GDPR: how can I ensure that the processing of personal data is lawful?

The processing of personal data is only lawful if one of the conditions or legal grounds of the General Data Protection Regulation (GDPR) is met.

It is very important to indicate the applicable legal basis for the processing at the start of your research in the GDPR register.

There can only be one legal ground per purpose of the data processing activity. But, multiple purposes can be linked to multiple legal grounds. The processing of personal data for scientific research can be based on the public interest, while you need the consent of the data subjects in order process their personal data (e.g. mail addresses) to send a newsletter.

The processing of personal data in your research will be based on one of the six legal grounds listed below:

1. Consent

The data subjects have given (explicit) consent to the processing of their personal data for or one more specific purposes.

It is important to distinguish this consent as a legal basis in the GDPR from an ethical consent (as a guarantee). For ethical reasons, you may need consent from the participants to take part in a particular study (this may be required by law or ethically recommended). Although both can be combined, the ethical consent is not necessarily subject to the same conditions as the consent as legal basis in the GDPR.

A distinction should also be made between, on the one hand, informed consent with participation in a research (ethical), and, on the other hand, consent as the basis for the processing of personal data associated with it.

According to the GDPR, consent as a legal basis must meet a number of conditions in order to be valid.

In addition, data subjects also have different rights with regard to the processing of their personal data. Data subjects can, for example, withdraw their consent at any time on the basis of the GDPR; this has the effect that no further processing of personal data already collected can take place.

As the responsible researcher, you need to be able to prove that the data subject has given consent.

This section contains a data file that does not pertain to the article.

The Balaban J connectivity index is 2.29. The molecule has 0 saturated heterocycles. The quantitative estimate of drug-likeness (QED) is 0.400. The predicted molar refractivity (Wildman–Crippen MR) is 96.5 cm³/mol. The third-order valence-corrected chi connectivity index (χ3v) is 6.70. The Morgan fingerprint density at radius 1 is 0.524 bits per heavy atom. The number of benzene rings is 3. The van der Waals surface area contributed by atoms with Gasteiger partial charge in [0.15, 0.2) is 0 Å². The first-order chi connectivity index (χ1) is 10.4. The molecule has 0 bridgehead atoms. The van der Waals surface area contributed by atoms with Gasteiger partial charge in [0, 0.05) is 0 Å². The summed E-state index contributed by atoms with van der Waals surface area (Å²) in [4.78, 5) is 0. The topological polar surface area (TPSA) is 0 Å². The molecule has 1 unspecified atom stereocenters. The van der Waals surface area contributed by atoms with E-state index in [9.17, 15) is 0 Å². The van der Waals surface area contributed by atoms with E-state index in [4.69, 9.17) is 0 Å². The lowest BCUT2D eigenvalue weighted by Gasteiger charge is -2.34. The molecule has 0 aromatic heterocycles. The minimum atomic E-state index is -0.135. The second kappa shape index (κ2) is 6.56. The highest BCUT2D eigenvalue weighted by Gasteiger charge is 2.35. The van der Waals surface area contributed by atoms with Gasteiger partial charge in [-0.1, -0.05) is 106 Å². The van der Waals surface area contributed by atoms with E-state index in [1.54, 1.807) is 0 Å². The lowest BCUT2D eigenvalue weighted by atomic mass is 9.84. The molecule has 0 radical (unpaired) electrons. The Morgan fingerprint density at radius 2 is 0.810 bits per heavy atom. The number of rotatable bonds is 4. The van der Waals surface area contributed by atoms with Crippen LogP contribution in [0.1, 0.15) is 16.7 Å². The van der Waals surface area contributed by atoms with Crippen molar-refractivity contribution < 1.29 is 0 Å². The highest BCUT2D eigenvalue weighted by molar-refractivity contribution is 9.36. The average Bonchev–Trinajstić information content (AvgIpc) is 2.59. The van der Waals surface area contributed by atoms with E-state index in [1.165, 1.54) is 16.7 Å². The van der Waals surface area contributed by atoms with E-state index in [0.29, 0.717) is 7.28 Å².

2. Public interest

Research projects that process personal data can also be carried out because this is necessary for the fulfillment of a task of public interest ("public interest").

This legal basis can only be used if there is an urgent social need for the processing of certain personal data. This means that there must be an explicit increase in knowledge in the interest of society. However, this is not standard applicable to the majority of the research. This may be the case, for example, in research into poverty reduction.

Note that the task of public interest must be assigned by a standard to the controller. This task must be laid down in the national law of a Member State. In the founding decrees of Ghent University, conducting scientific research has been laid down as one of the tasks of Ghent University, and in the Codex Higher Education this is also assigned as a task to universities.

The scope of this legal basis is potentially very broad. You will have to consider on a case-by-case basis whether the public interest task justifies the processing.

The use of the legal basis of general interest therefore requires a social necessity, an increase in knowledge for society and an explicit task in the public interest assigned to Ghent University.

In the context of industry funded research, the pharmaceutical company will, being data controller, determine the legal ground. These pharmaceutical companies cannot rely on the legal ground of public interest.

3. Legitimate interests

The processing is necessary to promote the legitimate interests of the institution, or of a third party.

In order to invoke this legal ground as a researcher, you have to check whether the following 3 conditions are cumulatively fulfilled:

  • you as researcher on behalf of UGent (processing responsible party) or a third party pursue a legitimate interest;
  • the processing of personal data is necessary for the realisation of this legitimate interest;
  • the fundamental rights and freedoms of the data subject do not prevail.
    • In the case of children, this is usually not the case. Consequently, invoking legitimate interest as a legal basis for the direct (primary) acquisition of personal data from children in the context of scientific research is almost impossible.
    • For the secondary processing of personal data, this legal basis may be used provided strict safeguards are put in place (e.g. pseudonymisation).

Finally, the legal basis of legitimate interest cannot be invoked for those tasks that Ghent University performs as a public authority in the public interest (research).

4. Legal obligation

The processing of personal data is necessary in the context of a legal obligation of the institution or organisation, for example on the basis of a decree.

5. Execution of an agreement

The processing is necessary for the performance of an agreement to which the data subject (the person whose data are being processed) is a party, or in order to take measures at the request of the data subject prior to the conclusion of a contract. Please note, this is not the processing agreement.

6. Vital interests

The processing is necessary in order to protect the vital interests of the data subjects or of another natural person.

This is a legal ground whose use is limited, given that you have to prove that a vital interest is at stake on the one hand and that a data processing is necessary to protect this interest on the other.

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Last modified Dec. 19, 2023, 2:44 p.m.